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Contemporary art show; review.

Byline: Christopher Morley

Even after the CBSO/Mariinsky's Prokofiev/Berlioz extragavanza, Birmingham's week of mega-music still wasn't over when Birmingham Contemporary Music Group presented a blockbuster of a Friday evening to launch its latest season.

Several CBSO stalwarts were deeply involved, still fresh from the labours of that massive enterprise at Symphony Hall (including Peter Harris, the hard-working but spectacularly calm platform manager) for this BCMG celebration which attracted an overflowing audience of all ages to a concert which included no fewer than three premieres from the famous 'Sound Investment' commissioning scheme.

A taster mini-concert featured works by Matthew Sergeant, last season's BCMG apprentice composerin-residence. Two were premieres featuring oboist Melinda Maxwell, Richard Baker conducting, sandwiching a deft little cello piece with Elaine Ackers. Diego Masson, his experienced baton encompassing a huge variety of styles, took over for the main offering, where the only two non-premieres came from Franco Donatoni, his Cloches beginning promisingly with fleeting, spiky motifs from a pair of pianists and keyed percussionists, and Bruno Maderna.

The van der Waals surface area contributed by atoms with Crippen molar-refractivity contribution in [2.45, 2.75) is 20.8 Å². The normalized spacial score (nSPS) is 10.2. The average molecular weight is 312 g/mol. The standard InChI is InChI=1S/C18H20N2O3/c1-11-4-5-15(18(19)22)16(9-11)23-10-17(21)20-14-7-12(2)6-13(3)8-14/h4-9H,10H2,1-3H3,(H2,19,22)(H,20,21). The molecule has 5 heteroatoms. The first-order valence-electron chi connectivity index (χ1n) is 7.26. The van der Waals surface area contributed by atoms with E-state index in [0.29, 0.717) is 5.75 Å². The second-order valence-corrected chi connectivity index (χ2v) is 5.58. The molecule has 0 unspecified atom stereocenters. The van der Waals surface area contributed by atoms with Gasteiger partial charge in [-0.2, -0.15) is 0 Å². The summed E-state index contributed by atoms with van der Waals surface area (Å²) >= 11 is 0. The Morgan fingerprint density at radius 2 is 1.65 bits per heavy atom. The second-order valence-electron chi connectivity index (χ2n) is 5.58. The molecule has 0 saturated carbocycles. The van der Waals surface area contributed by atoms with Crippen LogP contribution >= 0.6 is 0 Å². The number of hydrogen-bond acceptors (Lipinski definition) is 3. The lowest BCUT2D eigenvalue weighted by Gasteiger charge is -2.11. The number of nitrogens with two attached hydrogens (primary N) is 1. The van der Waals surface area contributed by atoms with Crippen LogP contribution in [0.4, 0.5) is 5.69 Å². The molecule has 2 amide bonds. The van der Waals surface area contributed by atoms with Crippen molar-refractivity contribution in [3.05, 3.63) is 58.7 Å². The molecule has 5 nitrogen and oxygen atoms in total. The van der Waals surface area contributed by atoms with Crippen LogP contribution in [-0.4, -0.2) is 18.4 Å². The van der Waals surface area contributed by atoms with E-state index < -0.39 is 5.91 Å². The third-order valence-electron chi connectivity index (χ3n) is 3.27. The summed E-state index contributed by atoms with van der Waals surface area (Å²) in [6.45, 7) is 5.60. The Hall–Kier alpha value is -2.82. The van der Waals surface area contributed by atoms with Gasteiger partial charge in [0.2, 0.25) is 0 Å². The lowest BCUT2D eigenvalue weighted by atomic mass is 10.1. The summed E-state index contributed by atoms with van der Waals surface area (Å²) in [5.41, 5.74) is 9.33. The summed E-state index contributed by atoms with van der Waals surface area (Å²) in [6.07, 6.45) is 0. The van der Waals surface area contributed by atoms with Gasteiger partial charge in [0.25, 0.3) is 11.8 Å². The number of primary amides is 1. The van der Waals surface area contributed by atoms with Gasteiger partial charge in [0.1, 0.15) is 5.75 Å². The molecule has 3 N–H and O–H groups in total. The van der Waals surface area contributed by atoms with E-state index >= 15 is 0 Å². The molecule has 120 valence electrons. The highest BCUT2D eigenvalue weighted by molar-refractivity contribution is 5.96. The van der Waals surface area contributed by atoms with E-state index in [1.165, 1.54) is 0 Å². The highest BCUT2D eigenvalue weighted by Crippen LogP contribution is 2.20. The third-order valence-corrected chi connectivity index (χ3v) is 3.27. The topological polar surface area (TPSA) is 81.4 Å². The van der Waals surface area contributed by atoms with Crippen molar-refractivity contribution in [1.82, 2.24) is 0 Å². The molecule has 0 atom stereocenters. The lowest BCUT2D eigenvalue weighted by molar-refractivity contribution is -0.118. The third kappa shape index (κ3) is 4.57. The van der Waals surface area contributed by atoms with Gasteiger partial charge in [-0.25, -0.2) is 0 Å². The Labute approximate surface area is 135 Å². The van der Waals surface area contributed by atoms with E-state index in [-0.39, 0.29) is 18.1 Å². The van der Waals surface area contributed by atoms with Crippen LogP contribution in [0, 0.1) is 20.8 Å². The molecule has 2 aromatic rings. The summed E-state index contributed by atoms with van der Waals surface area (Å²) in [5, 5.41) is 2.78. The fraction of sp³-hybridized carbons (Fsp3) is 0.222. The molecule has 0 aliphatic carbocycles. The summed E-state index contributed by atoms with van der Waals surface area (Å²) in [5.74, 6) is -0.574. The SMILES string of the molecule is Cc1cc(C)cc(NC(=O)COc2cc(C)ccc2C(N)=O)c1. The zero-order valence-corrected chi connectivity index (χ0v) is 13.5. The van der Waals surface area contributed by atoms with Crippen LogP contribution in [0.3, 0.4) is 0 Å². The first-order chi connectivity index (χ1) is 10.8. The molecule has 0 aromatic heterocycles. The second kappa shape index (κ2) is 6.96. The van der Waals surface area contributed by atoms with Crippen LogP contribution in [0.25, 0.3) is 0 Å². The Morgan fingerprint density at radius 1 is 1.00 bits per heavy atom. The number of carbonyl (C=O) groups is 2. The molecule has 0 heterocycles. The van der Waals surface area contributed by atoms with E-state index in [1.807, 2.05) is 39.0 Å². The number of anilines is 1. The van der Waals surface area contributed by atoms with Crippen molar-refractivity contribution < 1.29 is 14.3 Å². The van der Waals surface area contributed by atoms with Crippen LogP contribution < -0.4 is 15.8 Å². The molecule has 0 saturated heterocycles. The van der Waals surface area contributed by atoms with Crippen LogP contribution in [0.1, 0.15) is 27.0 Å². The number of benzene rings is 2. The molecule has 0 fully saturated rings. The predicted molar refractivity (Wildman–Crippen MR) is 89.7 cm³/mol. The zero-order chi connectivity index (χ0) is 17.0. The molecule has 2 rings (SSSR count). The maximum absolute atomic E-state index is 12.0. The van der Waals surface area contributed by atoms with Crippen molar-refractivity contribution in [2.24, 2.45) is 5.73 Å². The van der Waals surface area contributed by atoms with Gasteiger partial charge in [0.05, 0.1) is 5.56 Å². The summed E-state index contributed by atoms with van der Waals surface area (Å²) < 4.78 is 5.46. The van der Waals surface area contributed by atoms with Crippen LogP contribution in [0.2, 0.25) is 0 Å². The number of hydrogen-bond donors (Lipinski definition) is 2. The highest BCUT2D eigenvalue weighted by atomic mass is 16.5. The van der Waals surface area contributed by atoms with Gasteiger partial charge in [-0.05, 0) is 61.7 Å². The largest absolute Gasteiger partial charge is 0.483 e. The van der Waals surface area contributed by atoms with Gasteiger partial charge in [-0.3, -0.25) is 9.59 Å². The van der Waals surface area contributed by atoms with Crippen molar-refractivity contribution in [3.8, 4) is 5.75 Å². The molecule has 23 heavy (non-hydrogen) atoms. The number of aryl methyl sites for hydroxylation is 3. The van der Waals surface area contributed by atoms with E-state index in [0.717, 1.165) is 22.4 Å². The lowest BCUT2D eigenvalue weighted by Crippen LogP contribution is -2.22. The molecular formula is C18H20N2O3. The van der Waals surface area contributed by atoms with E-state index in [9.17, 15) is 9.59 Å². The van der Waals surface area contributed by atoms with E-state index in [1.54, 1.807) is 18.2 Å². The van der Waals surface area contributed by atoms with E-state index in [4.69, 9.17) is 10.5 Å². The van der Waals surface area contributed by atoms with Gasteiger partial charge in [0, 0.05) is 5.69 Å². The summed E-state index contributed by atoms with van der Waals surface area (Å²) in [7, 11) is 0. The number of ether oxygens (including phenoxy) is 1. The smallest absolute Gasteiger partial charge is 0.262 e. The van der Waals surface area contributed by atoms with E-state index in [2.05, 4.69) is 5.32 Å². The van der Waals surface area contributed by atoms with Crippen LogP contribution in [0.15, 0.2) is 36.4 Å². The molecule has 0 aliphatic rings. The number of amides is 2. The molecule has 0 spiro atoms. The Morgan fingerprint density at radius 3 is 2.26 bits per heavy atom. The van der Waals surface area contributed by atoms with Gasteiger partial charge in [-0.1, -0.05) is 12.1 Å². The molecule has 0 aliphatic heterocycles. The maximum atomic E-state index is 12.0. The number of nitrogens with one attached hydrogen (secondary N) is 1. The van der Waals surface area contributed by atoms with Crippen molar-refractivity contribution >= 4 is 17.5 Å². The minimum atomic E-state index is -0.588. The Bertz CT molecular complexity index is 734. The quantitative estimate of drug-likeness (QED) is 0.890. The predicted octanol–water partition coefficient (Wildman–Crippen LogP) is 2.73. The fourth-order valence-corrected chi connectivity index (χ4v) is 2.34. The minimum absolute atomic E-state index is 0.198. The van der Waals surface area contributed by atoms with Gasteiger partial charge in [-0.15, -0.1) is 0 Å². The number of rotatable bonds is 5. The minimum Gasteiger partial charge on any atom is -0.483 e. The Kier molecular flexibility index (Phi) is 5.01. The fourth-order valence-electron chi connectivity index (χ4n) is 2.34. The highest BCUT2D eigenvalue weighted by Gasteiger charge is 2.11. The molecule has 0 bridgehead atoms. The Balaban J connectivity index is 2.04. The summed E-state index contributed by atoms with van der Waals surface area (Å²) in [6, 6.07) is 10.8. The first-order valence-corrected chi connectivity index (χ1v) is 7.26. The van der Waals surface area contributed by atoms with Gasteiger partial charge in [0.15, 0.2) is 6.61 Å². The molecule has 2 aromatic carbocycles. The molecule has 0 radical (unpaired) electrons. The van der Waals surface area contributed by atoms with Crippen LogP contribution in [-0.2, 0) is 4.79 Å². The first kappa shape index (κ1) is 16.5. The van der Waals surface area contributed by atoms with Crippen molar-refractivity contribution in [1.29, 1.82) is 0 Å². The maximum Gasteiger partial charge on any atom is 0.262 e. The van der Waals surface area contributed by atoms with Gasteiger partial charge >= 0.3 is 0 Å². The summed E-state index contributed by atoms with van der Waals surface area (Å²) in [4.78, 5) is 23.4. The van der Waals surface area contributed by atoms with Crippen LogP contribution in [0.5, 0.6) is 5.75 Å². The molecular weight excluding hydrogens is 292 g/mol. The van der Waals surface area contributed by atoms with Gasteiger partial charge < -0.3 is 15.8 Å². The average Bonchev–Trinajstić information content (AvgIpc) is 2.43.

Maderna's terse Oboe Concerto no.1 builds on the characters in turn of oboe d'amore, conventional oboe, and eventually cor anglais, and Nicholas Daniel, the soloist, displayed a remarkable capacity to enter the elusive drama of the music.

Parts of this concerto are quoted in Vic Hoyland's Hey Presto!, a gripping discourse between the Commedia dell'Arte characters Pierrot, Columbine and Harlequin, represented by concertante flute, oboe and clarinet...

It teems with drama.

The other premieres were Simon Holt's fabulously-imagined Capriccio Spettrale and Richard Causton's Chamber Symphony.

Rating: 4/5 Christopher Morley


Conductor Vic Hoyland
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Title Annotation:Features
Publication:The Birmingham Post (England)
Date:Oct 19, 2009
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